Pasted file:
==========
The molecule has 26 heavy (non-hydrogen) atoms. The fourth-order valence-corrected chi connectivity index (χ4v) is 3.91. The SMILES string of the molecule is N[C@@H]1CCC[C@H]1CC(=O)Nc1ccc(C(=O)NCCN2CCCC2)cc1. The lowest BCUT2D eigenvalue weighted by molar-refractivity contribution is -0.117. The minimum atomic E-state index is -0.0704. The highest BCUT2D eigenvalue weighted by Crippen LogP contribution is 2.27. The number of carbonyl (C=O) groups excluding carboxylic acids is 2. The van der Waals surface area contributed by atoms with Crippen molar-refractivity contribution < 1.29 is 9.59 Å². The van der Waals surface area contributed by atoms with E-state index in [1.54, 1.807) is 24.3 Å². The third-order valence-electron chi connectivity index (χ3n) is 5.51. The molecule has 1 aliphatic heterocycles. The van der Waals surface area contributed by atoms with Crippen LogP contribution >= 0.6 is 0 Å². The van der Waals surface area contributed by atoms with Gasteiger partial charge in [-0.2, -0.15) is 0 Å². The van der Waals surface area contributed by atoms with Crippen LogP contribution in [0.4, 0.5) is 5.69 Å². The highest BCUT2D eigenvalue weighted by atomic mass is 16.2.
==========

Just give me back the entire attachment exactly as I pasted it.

The molecule has 26 heavy (non-hydrogen) atoms. The fourth-order valence-corrected chi connectivity index (χ4v) is 3.91. The SMILES string of the molecule is N[C@@H]1CCC[C@H]1CC(=O)Nc1ccc(C(=O)NCCN2CCCC2)cc1. The lowest BCUT2D eigenvalue weighted by molar-refractivity contribution is -0.117. The minimum atomic E-state index is -0.0704. The highest BCUT2D eigenvalue weighted by Crippen LogP contribution is 2.27. The number of carbonyl (C=O) groups excluding carboxylic acids is 2. The van der Waals surface area contributed by atoms with Crippen molar-refractivity contribution < 1.29 is 9.59 Å². The van der Waals surface area contributed by atoms with E-state index in [1.54, 1.807) is 24.3 Å². The third-order valence-electron chi connectivity index (χ3n) is 5.51. The molecule has 1 aliphatic heterocycles. The van der Waals surface area contributed by atoms with Crippen LogP contribution >= 0.6 is 0 Å². The van der Waals surface area contributed by atoms with Gasteiger partial charge in [-0.2, -0.15) is 0 Å². The van der Waals surface area contributed by atoms with Crippen LogP contribution in [0.4, 0.5) is 5.69 Å². The highest BCUT2D eigenvalue weighted by atomic mass is 16.2.